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By Emily Goldberg

More than 56 million Americans have some type of disability. And while there's a lot of support for children with special needs, it tends to disappear for adults, leaving many unemployed and living with their parents, unable to pay bills. 

That was the dilemma Tempa and Mike Kohler faced when their 24-year-old son Bradley began "aging out" of their Georgia county's education system two years ago. 

So the couple created Special Kneads and Treats bakery to give their son a job — and hopefully a future.


"That was only the main thing going on in my mind: 'What is he going to do when we're gone?'" Tempa told TODAY. "'I've got to give him something to have, a place where he can go and be accepted.' It means the world for us to be able to do this for him."


But the bakery doesn't just help Bradley — the majority of Special Kneads' employees have learning disabilities.

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"Special needs kids love to cook," Tempa said. "So I think they just kind of gravitate toward the kitchen. They all like food, they all like to eat."


The bakery currently employs nine young adults with disabilities. And they're plenty busy; the typical wait for customers on a Saturday is 30-people deep.

"You give them a job to do, they learn it, and they know it well and they take pride in it and the love to come to work," Tempa said. "I have yet to have one [special needs employee] call in sick."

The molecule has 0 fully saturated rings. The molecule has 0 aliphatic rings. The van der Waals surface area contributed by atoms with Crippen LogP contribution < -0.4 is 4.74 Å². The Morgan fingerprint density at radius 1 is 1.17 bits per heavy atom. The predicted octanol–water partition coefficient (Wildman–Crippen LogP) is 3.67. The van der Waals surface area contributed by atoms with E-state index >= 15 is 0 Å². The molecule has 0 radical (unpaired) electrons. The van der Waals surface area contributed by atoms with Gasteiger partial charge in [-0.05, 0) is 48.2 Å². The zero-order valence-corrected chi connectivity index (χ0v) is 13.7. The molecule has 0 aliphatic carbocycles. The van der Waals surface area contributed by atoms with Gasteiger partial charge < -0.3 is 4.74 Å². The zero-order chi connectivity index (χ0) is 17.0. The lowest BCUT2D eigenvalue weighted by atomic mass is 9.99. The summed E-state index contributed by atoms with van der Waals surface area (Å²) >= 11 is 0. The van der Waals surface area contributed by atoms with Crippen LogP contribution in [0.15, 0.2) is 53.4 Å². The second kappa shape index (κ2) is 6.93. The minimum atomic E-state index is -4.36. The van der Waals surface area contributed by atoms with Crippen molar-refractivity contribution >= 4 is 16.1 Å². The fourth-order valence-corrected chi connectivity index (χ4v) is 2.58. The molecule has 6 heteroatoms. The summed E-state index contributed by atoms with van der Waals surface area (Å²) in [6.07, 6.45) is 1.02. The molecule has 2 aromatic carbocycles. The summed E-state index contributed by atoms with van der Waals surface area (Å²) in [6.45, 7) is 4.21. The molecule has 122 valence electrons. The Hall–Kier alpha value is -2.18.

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Employees with special needs are often paired with volunteers or staff employees. 

Mark Hayes has worked with Laurie McIntosh for only five months, but Laurie says they already feel like family: "We've been like brother and sister since day one."

"If it wasn't for her, I would be lost," Mark said. "She taught me the meaning of family. She's shown me how to make the cupcakes, how to make the frosting. She showed me the lead. She's given me the reigns of the horse to be able to fly."

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Every other Friday, the employees get something that many of us take for granted: a paycheck.

"It's a very big deal for them when they get that paycheck for the first time," Tempa said. 


That's because the paycheck is more than just the money they make. Rather, it's the feeling that they get for a job well done.

"It's really a good process because it's fun and it's something I look forward to doing on Wednesday, Thursday and Friday," Bradley said. "It's really good to have a family that I work with. I have a family of my own, but it's really great coming to work and seeing these guys, because they make my life happy."